As Noah departs the Ark after the Great Flood, God extends the general dietary principle, what He’s classified as food. In the Garden, He had revealed his provision of plants for nourishment (Ge 1:30), and now He’s allowing anything that moves to be eaten. (Ge 9:3)
What’s interesting to observe about God’s dietary revelation is that it’s very general; important, critical details are omitted. For example, we shouldn’t eat certain kinds of plants because they’re poisonous, yet God never explicitly tells us which plants to avoid and why.
As a general principle, plants are food, but each particular animal species should only eat certain kinds of plants. God gives each species instincts about what’s good to eat, and places Adam in a special garden stocked with a wide variety of edible herbs and fruit trees as a start. He also gives Man intelligence to figure out the rest, so with a bit of trial and error, we do just fine in the antediluvian world. The key point being this: just because something appears to be in the general category of food, doesn’t mean that we humans should be eating it. We need wisdom and discernment to be healthy.
The same appears to be true for eating animals; this dietary extension to eat flesh applies to certain animals as well as to humans, according to God’s design in each of His creatures. By nature, some creatures are merely herbivores and some are capable of being carnivores or omnivores. So, as Noah considers God’s extension of the dietary principle to include meat, as there’s a design apparent in certain animals that enables them to eat it, there’s also an obvious guideline for Man about which animals are good to eat, which Noah understands to be clean.
This concept of clean animals wasn’t new, it was well-known in the antediluvian world, even though we’ve no record of any direct revelation from God about it. Perhaps Adam discerned that certain kinds of animals were distinctly different from others in a way that made them suitable for humans to domesticate, even though we weren’t eating them. For example, Adam might have discovered that milk and wool from sheep were especially good, and taught his sons about it. Perhaps this is why Abel chose shepherding as his profession. (Ge 4:2)
In other words, Adam had not merely named all of the animals (Ge 2:19), but he may have observed enough about each species to classify it as cleanor unclean, and taught the rest of us how to distinguish between them. Perhaps this is why, when God told Noah to take into the Ark seven of each of the clean species of animals, and only two of each unclean species, He didn’t need to explain; Noah appears to have already known exactly how to do this. (Ge 7:2)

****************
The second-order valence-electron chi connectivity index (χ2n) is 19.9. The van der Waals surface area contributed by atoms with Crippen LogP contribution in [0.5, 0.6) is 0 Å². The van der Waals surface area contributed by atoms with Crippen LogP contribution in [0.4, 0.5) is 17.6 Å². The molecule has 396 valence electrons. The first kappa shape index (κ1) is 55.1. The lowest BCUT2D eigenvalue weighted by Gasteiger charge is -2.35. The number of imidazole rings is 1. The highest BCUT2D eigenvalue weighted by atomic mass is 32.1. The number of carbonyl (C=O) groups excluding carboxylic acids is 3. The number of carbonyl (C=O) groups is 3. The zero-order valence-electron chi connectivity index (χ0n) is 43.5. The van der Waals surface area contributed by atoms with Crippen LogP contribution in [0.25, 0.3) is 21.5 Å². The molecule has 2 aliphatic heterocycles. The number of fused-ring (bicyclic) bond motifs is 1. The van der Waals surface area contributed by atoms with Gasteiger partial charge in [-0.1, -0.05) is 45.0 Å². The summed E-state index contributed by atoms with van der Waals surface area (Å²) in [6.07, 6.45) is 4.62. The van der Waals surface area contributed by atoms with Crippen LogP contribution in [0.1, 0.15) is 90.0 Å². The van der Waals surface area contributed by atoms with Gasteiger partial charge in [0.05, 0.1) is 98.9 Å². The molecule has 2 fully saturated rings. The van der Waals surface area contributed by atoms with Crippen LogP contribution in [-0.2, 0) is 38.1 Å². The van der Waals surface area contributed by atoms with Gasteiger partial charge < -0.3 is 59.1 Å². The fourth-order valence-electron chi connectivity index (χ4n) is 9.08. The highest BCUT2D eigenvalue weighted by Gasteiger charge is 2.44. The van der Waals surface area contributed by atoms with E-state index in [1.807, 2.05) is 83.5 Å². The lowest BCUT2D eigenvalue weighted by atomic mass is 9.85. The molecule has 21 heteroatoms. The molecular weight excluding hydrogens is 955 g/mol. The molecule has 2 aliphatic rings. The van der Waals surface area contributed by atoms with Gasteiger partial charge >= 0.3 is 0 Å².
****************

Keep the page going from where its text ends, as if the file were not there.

And as Noah is leaving the Ark, contemplating the spare of each of the clean animals, he perceives that God will be pleased with an enormous sacrifice (Ge 8:20), an expression of God’s ownership of all things, rejoicing in His pleasure in sparing life on the earth.
After the sacrifice, noting the remaining three pair of each clean animal species, and only one pair of all of the other animal species, as Noah was considering God’s expanded dietary principle, recognizing that eating any of the unclean animals in the near future would cause that species to become extinct, it was immediately clear which animals God intended for human consumption: the cleanones, especially those which we were already in the habit of directly managing.
But over time, this knowledge about which kinds of animals were good for us to eat seems to have deteriorated to the point that it was appropriate for God formally define it for us; as men began to rebel against God in every conceivable manner, the dietary principle was evidently no exception. So, in formalizing His perfect ways for Israel, God reminds them to not eat abominablethings (De 14:3), animals which He has not designed for humans to eat, clearly explaining exactly how to distinguish between clean and unclean animals (6) and giving us a number of specific examples of clean beasts (4) and unclean ones (7), edible fish (9-10) and unclean birds. (11-18) This wasn’t a change in the dietary revelation, or even a new concept, just a formalization of what He had already informally revealed in us to establish clarity and accountability.
It is true that there is some nutritional value in unclean foods, but this should not be our preference when we have any kind of choice. Choosing to eat unclean meat is to disrespect and harm ourselves. As God has progressively revealed His eternal ways over time, He hasn’t ever changed His mind about what’s good for us, nor has He been arbitrary in His commands: they’re righteous and very faithful, each and every one of them. (Ps 119:138)
Scripture is perfectly precise; it isn’t overly specific, nor is it inappropriately vague. The detail God has provided is both necessary and sufficient for us; we must not add to it, nor take away from it. (De 4:2)